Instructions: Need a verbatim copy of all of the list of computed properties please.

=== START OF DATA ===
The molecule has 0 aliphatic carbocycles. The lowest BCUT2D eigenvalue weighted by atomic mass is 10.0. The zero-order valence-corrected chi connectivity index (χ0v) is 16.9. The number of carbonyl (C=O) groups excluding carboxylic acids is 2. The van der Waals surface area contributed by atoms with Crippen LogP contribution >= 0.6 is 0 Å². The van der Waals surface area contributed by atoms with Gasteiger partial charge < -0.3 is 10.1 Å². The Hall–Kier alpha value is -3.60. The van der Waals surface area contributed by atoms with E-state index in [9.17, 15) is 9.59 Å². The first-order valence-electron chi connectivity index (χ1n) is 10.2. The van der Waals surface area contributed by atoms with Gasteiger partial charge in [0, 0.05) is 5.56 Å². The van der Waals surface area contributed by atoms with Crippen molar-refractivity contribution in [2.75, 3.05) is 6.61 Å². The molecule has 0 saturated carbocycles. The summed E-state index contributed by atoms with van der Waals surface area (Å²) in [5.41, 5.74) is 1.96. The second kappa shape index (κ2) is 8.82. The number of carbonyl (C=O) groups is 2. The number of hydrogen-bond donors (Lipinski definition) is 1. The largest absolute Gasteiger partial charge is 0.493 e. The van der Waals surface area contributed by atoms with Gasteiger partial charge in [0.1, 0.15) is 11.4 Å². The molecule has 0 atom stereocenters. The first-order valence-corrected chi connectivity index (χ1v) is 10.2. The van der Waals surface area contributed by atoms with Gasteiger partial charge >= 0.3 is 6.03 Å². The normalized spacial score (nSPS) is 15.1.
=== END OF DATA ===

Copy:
The molecule has 0 aliphatic carbocycles. The lowest BCUT2D eigenvalue weighted by atomic mass is 10.0. The zero-order valence-corrected chi connectivity index (χ0v) is 16.9. The number of carbonyl (C=O) groups excluding carboxylic acids is 2. The van der Waals surface area contributed by atoms with Crippen LogP contribution >= 0.6 is 0 Å². The van der Waals surface area contributed by atoms with Gasteiger partial charge < -0.3 is 10.1 Å². The Hall–Kier alpha value is -3.60. The van der Waals surface area contributed by atoms with E-state index in [9.17, 15) is 9.59 Å². The first-order valence-electron chi connectivity index (χ1n) is 10.2. The van der Waals surface area contributed by atoms with Gasteiger partial charge in [0, 0.05) is 5.56 Å². The van der Waals surface area contributed by atoms with Crippen molar-refractivity contribution in [2.75, 3.05) is 6.61 Å². The molecule has 0 saturated carbocycles. The summed E-state index contributed by atoms with van der Waals surface area (Å²) in [5.41, 5.74) is 1.96. The second kappa shape index (κ2) is 8.82. The number of carbonyl (C=O) groups is 2. The number of hydrogen-bond donors (Lipinski definition) is 1. The largest absolute Gasteiger partial charge is 0.493 e. The van der Waals surface area contributed by atoms with Gasteiger partial charge in [0.1, 0.15) is 11.4 Å². The molecule has 0 atom stereocenters. The first-order valence-corrected chi connectivity index (χ1v) is 10.2. The van der Waals surface area contributed by atoms with Gasteiger partial charge >= 0.3 is 6.03 Å². The normalized spacial score (nSPS) is 15.1.